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|Avoiding IT Project Failure: It's Really Not That Hard!|
By Craig Dennis
Everybody thinks that their project is unique. Maybe that’s true but the underlying causes of project failure usually have lot in common. When you know what the causes are you can usually avoid them and maximise your chances of success.
Projects go wrong for the same reasons all the time. There are no new sins. We can look at a project in its first two months and know if it will be a success or not. — Nick Dean, Managing Director at Professional Values
So what do you need to do when faced with poor initiation, weak control, lack of staffing, risks, issues and unrealistic expectations?
Here’s five common trouble spots and tips to avoid them.
1. Poor Project Initiation
We’ve all seen it. That initial burst of adrenaline filled excitement about the advantages that your new technology project will generate.
The problem is that camaraderie does not generate clear and accurate requirements or create a detailed project plan or properly set stakeholder’s expectations.
What it does do is generate impatience that sometimes convinces even the most battle-scarred campaigner that “doing” is a higher priority than “planning”.
Yes. It's tempting to start work quickly. But remember that failing to plan is all about planning to fail!
Don't start the project until it has been properly initiated. Don't allow the stakeholders to push you into starting work on the assumption that it will result in an earlier delivery. In particular be careful of inadvertently pandering to sales teams and executives who may be personally motivated by secondary issues.
The reality is that a poor initiation extends projects by causing rework, errors and oversights. It's best to say no when pushed and never start the build phase too early.
2. Weak Project Control
Projects must be managed at a very tightly through to the end. If you don't you’ve wasted your time doing a thorough job of planning and initiating it in the first place. Whilst I can’t speak with experience about anything other than I.T. projects I suspect that any complex job will quickly get in trouble if small technical issues are not identified, evaluated, corrected and assessed against any downstream dependencies.
Typical problems from weak project control include scope creep, poor work-planning, lack of change control, poor communication and poor management of risks and issues. Any of these will impact your project in terms of lost time, increased costs and/or reduced quality.
To gain and maintain control of your project, you must take the following actions:
3. Lack of Staffing and Skills
Over-committing the team or having the wrong skill mix is often the cause of project failure. It's frustrating when your project lacks the right number of skilled people, which is all too common today.
Human resources are often the largest single cost component of a project. Under-estimating the number of people you need and their cost may mean that the project has been approved without a realistic understanding of its cost base and return on investment.
How often have you heard of IT projects with 2x or 3x cost blow-outs? Common as they are, they simply should not happen.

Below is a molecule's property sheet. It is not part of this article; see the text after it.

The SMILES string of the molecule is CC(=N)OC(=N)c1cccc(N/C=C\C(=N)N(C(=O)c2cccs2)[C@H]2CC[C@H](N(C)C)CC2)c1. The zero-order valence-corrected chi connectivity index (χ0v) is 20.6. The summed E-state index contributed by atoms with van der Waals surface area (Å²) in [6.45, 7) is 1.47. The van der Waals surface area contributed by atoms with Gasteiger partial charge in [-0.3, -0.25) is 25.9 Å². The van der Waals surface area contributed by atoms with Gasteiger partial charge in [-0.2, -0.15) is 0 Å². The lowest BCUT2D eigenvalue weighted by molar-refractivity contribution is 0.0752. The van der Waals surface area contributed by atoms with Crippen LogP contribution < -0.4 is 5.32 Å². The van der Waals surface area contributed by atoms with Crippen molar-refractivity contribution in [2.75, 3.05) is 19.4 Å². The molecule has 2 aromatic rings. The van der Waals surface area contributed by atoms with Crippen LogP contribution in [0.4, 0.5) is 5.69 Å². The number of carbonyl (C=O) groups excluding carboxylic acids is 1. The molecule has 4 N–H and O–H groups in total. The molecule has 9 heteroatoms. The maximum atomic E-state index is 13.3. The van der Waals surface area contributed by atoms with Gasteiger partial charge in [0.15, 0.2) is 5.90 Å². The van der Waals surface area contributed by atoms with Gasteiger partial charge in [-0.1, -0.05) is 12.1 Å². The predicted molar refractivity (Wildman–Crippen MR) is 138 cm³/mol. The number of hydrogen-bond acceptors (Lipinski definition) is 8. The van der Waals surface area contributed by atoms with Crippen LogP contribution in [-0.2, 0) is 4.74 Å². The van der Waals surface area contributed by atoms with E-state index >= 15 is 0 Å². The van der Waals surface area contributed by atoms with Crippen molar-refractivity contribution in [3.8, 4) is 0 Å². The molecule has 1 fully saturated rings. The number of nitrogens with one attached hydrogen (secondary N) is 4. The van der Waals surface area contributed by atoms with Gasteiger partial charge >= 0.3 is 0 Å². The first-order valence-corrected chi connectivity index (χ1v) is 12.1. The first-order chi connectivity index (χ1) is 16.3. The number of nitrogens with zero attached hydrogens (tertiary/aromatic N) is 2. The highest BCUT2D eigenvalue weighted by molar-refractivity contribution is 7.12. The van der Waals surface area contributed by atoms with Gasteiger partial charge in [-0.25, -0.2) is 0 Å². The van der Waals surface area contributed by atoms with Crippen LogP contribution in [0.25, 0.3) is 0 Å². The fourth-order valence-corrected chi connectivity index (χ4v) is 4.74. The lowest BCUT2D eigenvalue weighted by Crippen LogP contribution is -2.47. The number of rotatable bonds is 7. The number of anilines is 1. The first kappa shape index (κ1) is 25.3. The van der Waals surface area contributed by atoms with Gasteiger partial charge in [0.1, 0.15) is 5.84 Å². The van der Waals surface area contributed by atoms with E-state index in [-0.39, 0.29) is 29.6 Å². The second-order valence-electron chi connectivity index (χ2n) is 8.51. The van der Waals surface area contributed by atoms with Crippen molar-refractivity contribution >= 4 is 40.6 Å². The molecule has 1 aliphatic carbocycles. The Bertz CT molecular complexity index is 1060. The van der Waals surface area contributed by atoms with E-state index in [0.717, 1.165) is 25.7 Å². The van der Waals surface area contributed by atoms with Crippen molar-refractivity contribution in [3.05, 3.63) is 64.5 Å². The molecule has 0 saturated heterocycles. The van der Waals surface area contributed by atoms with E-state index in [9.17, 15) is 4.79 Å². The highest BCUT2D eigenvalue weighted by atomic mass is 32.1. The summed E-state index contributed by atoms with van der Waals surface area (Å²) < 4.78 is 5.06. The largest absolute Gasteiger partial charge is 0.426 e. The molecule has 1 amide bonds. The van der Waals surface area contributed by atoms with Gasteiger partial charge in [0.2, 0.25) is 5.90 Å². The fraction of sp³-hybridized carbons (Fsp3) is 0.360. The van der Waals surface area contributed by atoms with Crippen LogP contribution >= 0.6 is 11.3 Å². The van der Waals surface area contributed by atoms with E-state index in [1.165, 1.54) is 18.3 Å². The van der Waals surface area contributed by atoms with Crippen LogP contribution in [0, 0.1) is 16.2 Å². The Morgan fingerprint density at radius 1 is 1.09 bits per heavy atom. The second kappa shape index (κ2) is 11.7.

Always insist that management provide you with people who have the right skills, whether they are internal or contract staff. Back up your request with a solid project plan that shows the areas where people are needed. Make sure that the estimates provided by your technical resources are conservative. From experience “techies” are very often over confident of their abilities and will inadvertently under estimate the time required.
Never keep quiet and struggle on as it's not fair to you or your team.
4. Failing to Address Risks and Issues
Every project carries risks and issues. Let’s face it - if there aren’t any risks or issues there probably is no need for project management! At various times during the project life cycle risks and issues may cause problems, even failures. Examples of these include:
Review a list of risks and issues at the start of every project. A good approach is to brainstorm possible risks and issues with your team or other project managers who have run similar projects. Continue to check for new and evolving risks and issues with your team throughout the project. Solutions for the aforementioned examples include:
5. Failing to Manage Expectations
Remember the adrenaline-fuelled excitement that I mentioned earlier? Very often this leaks out to all the stakeholders and generates an enormous amount of optimism. During the project life cycle, expectations can further inflate to a degree well beyond what is possible. And when customers don't really know what to expect or don't have much visibility of progress, frustration can set in and may break down your relationship with them.
It's a project manager's role to manage expectations to a rational level.
Long awaited “Big Bang” outcomes rarely meet evolving expectations. One way to beat this is to break down projects into smaller chunks or phases with frequent milestones. This will allow you to manage expectations by making regular deliveries so that customers see what they're getting and can better conceptualise the next steps.
Unilog, the independent pan-European IT consultancy and services company, did research in April 2003 that found 100% of IT managers had experienced projects that failed to meet all of their objectives. They identified the following deadly sins that lead to project failure:
Don't become the casualty of a failed project. Always put measures in place that address the five key areas to help secure your project success. After all, it's really not that hard!